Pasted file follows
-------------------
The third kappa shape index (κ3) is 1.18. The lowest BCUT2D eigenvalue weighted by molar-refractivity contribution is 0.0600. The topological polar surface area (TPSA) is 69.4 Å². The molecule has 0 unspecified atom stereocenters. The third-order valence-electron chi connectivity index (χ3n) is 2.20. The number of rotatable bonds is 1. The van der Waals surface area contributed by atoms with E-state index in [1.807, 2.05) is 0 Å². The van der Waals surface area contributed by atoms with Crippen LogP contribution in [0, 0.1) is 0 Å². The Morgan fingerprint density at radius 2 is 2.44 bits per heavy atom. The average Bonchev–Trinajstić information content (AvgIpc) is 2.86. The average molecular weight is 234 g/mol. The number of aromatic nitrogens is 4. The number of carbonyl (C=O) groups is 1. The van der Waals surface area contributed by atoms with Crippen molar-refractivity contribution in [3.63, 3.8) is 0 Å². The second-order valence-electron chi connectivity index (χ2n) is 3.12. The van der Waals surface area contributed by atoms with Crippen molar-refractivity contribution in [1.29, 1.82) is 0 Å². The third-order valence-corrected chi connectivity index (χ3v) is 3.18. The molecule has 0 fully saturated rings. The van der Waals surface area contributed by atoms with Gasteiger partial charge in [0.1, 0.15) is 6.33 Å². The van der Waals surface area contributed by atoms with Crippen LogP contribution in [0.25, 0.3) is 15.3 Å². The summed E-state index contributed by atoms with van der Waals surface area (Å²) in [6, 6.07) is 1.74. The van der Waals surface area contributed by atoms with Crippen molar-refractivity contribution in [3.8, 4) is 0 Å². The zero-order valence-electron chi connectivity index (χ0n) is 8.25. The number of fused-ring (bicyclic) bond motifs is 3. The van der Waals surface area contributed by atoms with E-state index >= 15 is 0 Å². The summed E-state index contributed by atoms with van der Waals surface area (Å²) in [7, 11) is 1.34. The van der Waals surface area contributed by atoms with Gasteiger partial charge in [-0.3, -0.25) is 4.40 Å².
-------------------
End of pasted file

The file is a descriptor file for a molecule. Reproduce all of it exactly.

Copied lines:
The third kappa shape index (κ3) is 1.18. The lowest BCUT2D eigenvalue weighted by molar-refractivity contribution is 0.0600. The topological polar surface area (TPSA) is 69.4 Å². The molecule has 0 unspecified atom stereocenters. The third-order valence-electron chi connectivity index (χ3n) is 2.20. The number of rotatable bonds is 1. The van der Waals surface area contributed by atoms with E-state index in [1.807, 2.05) is 0 Å². The van der Waals surface area contributed by atoms with Crippen LogP contribution in [0, 0.1) is 0 Å². The Morgan fingerprint density at radius 2 is 2.44 bits per heavy atom. The average Bonchev–Trinajstić information content (AvgIpc) is 2.86. The average molecular weight is 234 g/mol. The number of aromatic nitrogens is 4. The number of carbonyl (C=O) groups is 1. The van der Waals surface area contributed by atoms with Crippen molar-refractivity contribution in [3.63, 3.8) is 0 Å². The second-order valence-electron chi connectivity index (χ2n) is 3.12. The van der Waals surface area contributed by atoms with Crippen molar-refractivity contribution in [1.29, 1.82) is 0 Å². The third-order valence-corrected chi connectivity index (χ3v) is 3.18. The molecule has 0 fully saturated rings. The van der Waals surface area contributed by atoms with Gasteiger partial charge in [0.1, 0.15) is 6.33 Å². The van der Waals surface area contributed by atoms with Crippen LogP contribution in [0.25, 0.3) is 15.3 Å². The summed E-state index contributed by atoms with van der Waals surface area (Å²) in [6, 6.07) is 1.74. The van der Waals surface area contributed by atoms with Crippen molar-refractivity contribution in [3.8, 4) is 0 Å². The zero-order valence-electron chi connectivity index (χ0n) is 8.25. The number of fused-ring (bicyclic) bond motifs is 3. The van der Waals surface area contributed by atoms with E-state index >= 15 is 0 Å². The summed E-state index contributed by atoms with van der Waals surface area (Å²) in [7, 11) is 1.34. The van der Waals surface area contributed by atoms with Gasteiger partial charge in [-0.3, -0.25) is 4.40 Å².